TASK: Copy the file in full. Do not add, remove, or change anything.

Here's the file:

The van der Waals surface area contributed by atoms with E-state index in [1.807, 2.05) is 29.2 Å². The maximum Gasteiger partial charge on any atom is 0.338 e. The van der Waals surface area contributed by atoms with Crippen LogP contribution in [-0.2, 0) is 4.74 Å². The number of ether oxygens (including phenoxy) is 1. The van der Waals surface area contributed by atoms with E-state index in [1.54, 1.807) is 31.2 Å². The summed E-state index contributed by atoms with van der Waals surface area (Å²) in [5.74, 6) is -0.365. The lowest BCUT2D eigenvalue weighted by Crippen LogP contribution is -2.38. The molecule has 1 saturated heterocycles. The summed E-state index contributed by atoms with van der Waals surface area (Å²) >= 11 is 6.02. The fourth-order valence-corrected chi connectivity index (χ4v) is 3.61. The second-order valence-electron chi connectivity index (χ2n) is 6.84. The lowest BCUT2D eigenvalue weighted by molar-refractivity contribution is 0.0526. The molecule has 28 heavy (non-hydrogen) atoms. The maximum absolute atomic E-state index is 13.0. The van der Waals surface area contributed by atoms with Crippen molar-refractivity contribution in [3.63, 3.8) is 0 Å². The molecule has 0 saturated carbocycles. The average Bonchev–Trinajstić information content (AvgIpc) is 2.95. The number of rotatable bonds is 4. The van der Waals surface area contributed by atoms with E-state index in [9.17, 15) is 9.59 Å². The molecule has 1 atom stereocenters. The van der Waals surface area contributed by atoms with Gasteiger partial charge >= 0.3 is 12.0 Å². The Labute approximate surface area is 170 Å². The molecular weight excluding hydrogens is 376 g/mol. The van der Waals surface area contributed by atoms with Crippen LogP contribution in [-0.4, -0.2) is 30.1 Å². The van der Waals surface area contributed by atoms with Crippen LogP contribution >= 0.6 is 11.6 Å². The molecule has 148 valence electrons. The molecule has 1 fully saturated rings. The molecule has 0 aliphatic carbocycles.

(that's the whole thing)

The van der Waals surface area contributed by atoms with E-state index in [1.807, 2.05) is 29.2 Å². The maximum Gasteiger partial charge on any atom is 0.338 e. The van der Waals surface area contributed by atoms with Crippen LogP contribution in [-0.2, 0) is 4.74 Å². The number of ether oxygens (including phenoxy) is 1. The van der Waals surface area contributed by atoms with E-state index in [1.54, 1.807) is 31.2 Å². The summed E-state index contributed by atoms with van der Waals surface area (Å²) in [5.74, 6) is -0.365. The lowest BCUT2D eigenvalue weighted by Crippen LogP contribution is -2.38. The molecule has 1 saturated heterocycles. The summed E-state index contributed by atoms with van der Waals surface area (Å²) >= 11 is 6.02. The fourth-order valence-corrected chi connectivity index (χ4v) is 3.61. The second-order valence-electron chi connectivity index (χ2n) is 6.84. The lowest BCUT2D eigenvalue weighted by molar-refractivity contribution is 0.0526. The molecule has 28 heavy (non-hydrogen) atoms. The maximum absolute atomic E-state index is 13.0. The van der Waals surface area contributed by atoms with Crippen molar-refractivity contribution in [3.63, 3.8) is 0 Å². The molecule has 0 saturated carbocycles. The average Bonchev–Trinajstić information content (AvgIpc) is 2.95. The number of rotatable bonds is 4. The van der Waals surface area contributed by atoms with E-state index in [9.17, 15) is 9.59 Å². The molecule has 1 atom stereocenters. The van der Waals surface area contributed by atoms with Gasteiger partial charge >= 0.3 is 12.0 Å². The Labute approximate surface area is 170 Å². The molecular weight excluding hydrogens is 376 g/mol. The van der Waals surface area contributed by atoms with Crippen LogP contribution in [-0.4, -0.2) is 30.1 Å². The van der Waals surface area contributed by atoms with Crippen LogP contribution >= 0.6 is 11.6 Å². The molecule has 148 valence electrons. The molecule has 1 fully saturated rings. The molecule has 0 aliphatic carbocycles.